Over the past few weeks I have been asked a number of times – “what can I do to get more traffic to my blog”? There is no simple answer, but one of the best ways I’ve discovered for generating traffic is to conduct an interview with an expert in your subject area.
In fact, I have garnered record comments and views on posts featuring an expert interview or book review. Here’s an example of a recent interview with an expert in his field. So, where do we start?
Get acquainted with leaders in your field. Make an “A-List” of people you’d like to work with someday. Then contact them. Yes, it’s actually that simple. Just ask. Most will say yes…no kidding.
You may have to schedule the interview for a few weeks or months out, but most will appreciate and welcome the opportunity to connect with your growing tribe.
When you send your initial request for the interview, be sure to include:
You’ll need to actually prepare for the interview – ahead of time – really. The 20- to 30-minutes in the interview will fly by. So you’ll have to prepare to effectively use every moment. Don’t waste this incredible opportunity. By the way, do not schedule more than 30 minutes for the interview – if you can’t interview someone in 30 minutes, you need to plan better or get more practice. Find all the background information you can – review their professional bio, their blog, their latest book, follow them on Twitter.
Then, from your research, develop a list of interview questions. Here are a few ideas:
Keep in mind that in a 30-minute interview you won’t have time for all of these questions I’ve listed and their responses. So, choose or develop interview questions that are most relevant for you. Then practice the interview a few times.
In the interview, be yourself. There’s no need to try to get all intellectual or anxious about what the expert will think of your questions. Just be authentic – they’ll appreciate itmore than you know.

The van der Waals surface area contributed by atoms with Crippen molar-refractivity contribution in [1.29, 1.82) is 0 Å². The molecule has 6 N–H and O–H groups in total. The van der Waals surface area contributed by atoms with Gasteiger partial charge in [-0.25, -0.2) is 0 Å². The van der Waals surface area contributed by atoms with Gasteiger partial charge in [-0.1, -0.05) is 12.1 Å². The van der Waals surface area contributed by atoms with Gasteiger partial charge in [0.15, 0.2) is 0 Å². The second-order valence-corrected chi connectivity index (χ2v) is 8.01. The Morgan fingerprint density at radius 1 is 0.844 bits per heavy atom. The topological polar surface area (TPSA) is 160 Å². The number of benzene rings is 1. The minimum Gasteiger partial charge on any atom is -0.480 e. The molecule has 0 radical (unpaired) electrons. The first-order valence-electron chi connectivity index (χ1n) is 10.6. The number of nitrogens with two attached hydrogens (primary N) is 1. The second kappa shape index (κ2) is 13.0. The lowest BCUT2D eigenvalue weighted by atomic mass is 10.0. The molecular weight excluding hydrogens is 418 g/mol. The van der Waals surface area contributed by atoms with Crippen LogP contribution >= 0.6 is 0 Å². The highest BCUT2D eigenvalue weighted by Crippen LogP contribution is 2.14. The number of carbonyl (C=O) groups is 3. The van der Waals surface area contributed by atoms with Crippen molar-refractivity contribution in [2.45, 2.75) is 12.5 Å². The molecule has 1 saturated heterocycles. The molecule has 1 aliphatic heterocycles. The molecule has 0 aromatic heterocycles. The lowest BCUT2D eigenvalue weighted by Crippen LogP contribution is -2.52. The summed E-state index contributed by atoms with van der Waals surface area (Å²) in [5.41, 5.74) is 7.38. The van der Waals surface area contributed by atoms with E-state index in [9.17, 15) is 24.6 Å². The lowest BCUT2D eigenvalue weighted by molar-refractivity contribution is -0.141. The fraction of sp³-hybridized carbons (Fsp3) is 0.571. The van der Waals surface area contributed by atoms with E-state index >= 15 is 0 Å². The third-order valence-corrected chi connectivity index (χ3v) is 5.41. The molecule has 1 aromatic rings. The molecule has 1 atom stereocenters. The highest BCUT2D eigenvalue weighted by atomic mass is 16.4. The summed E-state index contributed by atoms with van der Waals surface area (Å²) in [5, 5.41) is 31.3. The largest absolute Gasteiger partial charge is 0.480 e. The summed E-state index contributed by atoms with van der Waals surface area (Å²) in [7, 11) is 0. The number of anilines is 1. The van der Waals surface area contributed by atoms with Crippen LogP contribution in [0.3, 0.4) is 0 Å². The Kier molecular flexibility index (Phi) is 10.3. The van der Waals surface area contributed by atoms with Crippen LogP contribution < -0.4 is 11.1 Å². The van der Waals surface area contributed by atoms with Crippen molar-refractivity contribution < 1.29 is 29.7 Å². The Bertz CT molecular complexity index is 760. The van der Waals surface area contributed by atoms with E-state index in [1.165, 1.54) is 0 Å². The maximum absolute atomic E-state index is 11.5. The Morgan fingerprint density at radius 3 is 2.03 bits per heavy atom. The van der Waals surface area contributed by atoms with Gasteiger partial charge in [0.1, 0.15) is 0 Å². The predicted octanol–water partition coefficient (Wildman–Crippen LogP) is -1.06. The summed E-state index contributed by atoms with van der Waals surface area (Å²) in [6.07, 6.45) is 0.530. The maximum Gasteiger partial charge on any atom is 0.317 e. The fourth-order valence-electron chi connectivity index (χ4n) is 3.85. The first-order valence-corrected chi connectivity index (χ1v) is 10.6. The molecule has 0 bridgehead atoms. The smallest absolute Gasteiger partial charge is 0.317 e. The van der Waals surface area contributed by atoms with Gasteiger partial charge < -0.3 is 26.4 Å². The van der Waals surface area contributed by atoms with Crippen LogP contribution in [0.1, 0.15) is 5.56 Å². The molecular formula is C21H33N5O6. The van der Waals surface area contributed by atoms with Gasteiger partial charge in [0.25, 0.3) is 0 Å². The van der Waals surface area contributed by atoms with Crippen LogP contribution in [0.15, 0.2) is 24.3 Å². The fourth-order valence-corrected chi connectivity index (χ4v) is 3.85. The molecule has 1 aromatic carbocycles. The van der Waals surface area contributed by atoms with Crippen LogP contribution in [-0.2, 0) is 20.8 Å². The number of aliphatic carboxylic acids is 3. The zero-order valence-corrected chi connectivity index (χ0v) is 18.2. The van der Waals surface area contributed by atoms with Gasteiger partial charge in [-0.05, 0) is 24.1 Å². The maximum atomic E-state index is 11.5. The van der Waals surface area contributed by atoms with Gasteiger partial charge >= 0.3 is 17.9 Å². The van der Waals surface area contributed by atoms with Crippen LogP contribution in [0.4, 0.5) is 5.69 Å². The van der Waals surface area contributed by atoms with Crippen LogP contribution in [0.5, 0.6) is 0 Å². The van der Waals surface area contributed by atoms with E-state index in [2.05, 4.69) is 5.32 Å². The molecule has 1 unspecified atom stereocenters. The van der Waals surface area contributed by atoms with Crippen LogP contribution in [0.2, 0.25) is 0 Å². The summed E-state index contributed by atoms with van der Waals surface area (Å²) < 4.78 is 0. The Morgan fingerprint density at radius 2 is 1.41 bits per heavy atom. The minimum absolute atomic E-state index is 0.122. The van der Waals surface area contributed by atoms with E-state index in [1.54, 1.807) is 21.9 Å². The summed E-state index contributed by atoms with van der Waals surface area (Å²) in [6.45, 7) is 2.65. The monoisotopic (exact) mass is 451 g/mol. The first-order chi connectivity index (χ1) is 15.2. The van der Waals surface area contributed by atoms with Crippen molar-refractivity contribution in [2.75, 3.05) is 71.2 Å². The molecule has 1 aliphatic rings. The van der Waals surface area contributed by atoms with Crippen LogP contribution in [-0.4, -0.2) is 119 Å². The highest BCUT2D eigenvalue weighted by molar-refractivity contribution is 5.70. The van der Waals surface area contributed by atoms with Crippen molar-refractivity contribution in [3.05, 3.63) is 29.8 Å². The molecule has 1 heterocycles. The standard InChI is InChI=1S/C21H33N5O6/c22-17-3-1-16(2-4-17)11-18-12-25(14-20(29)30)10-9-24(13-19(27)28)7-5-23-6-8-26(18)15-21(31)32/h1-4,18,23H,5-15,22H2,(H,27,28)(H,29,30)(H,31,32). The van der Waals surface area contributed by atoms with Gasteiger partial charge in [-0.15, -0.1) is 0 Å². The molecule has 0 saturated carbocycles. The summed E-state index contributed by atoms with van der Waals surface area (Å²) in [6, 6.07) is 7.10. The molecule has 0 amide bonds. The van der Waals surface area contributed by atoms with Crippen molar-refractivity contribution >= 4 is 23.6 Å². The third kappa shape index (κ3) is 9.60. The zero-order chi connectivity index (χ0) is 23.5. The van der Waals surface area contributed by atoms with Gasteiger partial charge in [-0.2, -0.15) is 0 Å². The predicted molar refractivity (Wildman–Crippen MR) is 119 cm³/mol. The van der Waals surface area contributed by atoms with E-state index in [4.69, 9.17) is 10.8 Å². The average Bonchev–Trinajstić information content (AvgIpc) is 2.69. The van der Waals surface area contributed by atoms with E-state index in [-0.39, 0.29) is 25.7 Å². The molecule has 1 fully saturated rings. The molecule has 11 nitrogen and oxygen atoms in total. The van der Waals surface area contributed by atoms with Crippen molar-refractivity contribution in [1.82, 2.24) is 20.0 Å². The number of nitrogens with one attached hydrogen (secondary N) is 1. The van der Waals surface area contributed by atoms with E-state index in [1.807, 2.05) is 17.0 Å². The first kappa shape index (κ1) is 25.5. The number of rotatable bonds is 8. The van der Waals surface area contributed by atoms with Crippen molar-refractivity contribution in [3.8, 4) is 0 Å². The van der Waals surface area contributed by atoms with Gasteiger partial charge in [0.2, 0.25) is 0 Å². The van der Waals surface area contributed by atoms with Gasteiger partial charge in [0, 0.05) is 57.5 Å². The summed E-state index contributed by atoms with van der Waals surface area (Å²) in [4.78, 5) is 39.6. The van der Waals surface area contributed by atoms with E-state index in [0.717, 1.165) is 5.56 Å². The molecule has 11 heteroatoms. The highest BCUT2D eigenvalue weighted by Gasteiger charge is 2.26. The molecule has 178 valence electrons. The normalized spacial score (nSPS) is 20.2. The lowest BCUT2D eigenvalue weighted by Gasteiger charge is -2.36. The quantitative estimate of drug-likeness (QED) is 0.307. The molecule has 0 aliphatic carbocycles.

First, explain how you plan to use the time. For example, “I’d like to give you a little background about how I connected with you. Then ask you a few questions and give you an opportunity to ask me questions. Is that okay with you?”
If you ignore everything else, don’t ignore this I was not prepared for this in the first interview I conducted. Most of the time near the end of interview the expert will ask you: “How can I help you”? Be prepared to answer. This is the equivalent of closing the sale. If you’re not going to close the deal, stay home.
Write out your clear, concise answer to this question. A few examples:
If you promised to feature the interview on your blog – let the expert know when it will be published. If you are giving away their book – ship the books. If they are guest posting for you – publish the post.
This is nearly as important as the ask. Jeff Goins recommends that you keep showing up in their life. Don’t be annoying – just occasionally and intentionally show up. Most will appreciate the encouragement – and if not, that’s okay too. You’ve served them.
Here’s the big one. Set a goal to get on as many expert lists as possible so that you’re the one being interviewed. Be patient – this will come with time, and a lot of good content will follow. So, get cracking.
Share your ideas in the comments section.
Michael Nichols is the author of Creating Your Business Vision and is the Executive Pastor at First Baptist Church in Midlothian, Texas.He has spent his career facilitating personal and organizational growth. He also writes, speaks, coaches, and consults.He is married and has one daughter and one son.
You can follow him at MichaelNichols.org
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